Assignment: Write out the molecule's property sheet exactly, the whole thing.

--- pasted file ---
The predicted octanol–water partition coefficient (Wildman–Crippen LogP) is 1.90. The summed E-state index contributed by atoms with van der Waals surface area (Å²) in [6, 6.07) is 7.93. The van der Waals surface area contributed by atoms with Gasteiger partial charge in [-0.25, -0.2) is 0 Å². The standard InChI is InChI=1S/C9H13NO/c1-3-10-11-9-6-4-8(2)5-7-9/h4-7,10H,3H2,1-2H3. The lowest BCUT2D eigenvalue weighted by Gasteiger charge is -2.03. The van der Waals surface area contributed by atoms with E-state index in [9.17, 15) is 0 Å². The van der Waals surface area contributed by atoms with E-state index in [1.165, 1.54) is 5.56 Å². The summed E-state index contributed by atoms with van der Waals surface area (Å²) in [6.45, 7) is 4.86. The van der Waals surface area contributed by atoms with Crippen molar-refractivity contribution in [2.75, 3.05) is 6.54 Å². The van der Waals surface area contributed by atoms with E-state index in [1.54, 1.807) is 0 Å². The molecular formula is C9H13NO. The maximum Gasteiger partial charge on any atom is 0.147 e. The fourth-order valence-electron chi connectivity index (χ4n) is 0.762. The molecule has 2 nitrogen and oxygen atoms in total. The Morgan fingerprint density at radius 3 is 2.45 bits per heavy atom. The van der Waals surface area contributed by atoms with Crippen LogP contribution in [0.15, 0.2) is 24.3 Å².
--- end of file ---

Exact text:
The predicted octanol–water partition coefficient (Wildman–Crippen LogP) is 1.90. The summed E-state index contributed by atoms with van der Waals surface area (Å²) in [6, 6.07) is 7.93. The van der Waals surface area contributed by atoms with Gasteiger partial charge in [-0.25, -0.2) is 0 Å². The standard InChI is InChI=1S/C9H13NO/c1-3-10-11-9-6-4-8(2)5-7-9/h4-7,10H,3H2,1-2H3. The lowest BCUT2D eigenvalue weighted by Gasteiger charge is -2.03. The van der Waals surface area contributed by atoms with E-state index in [9.17, 15) is 0 Å². The van der Waals surface area contributed by atoms with E-state index in [1.165, 1.54) is 5.56 Å². The summed E-state index contributed by atoms with van der Waals surface area (Å²) in [6.45, 7) is 4.86. The van der Waals surface area contributed by atoms with Crippen molar-refractivity contribution in [2.75, 3.05) is 6.54 Å². The van der Waals surface area contributed by atoms with E-state index in [1.54, 1.807) is 0 Å². The molecular formula is C9H13NO. The maximum Gasteiger partial charge on any atom is 0.147 e. The fourth-order valence-electron chi connectivity index (χ4n) is 0.762. The molecule has 2 nitrogen and oxygen atoms in total. The Morgan fingerprint density at radius 3 is 2.45 bits per heavy atom. The van der Waals surface area contributed by atoms with Crippen LogP contribution in [0.15, 0.2) is 24.3 Å².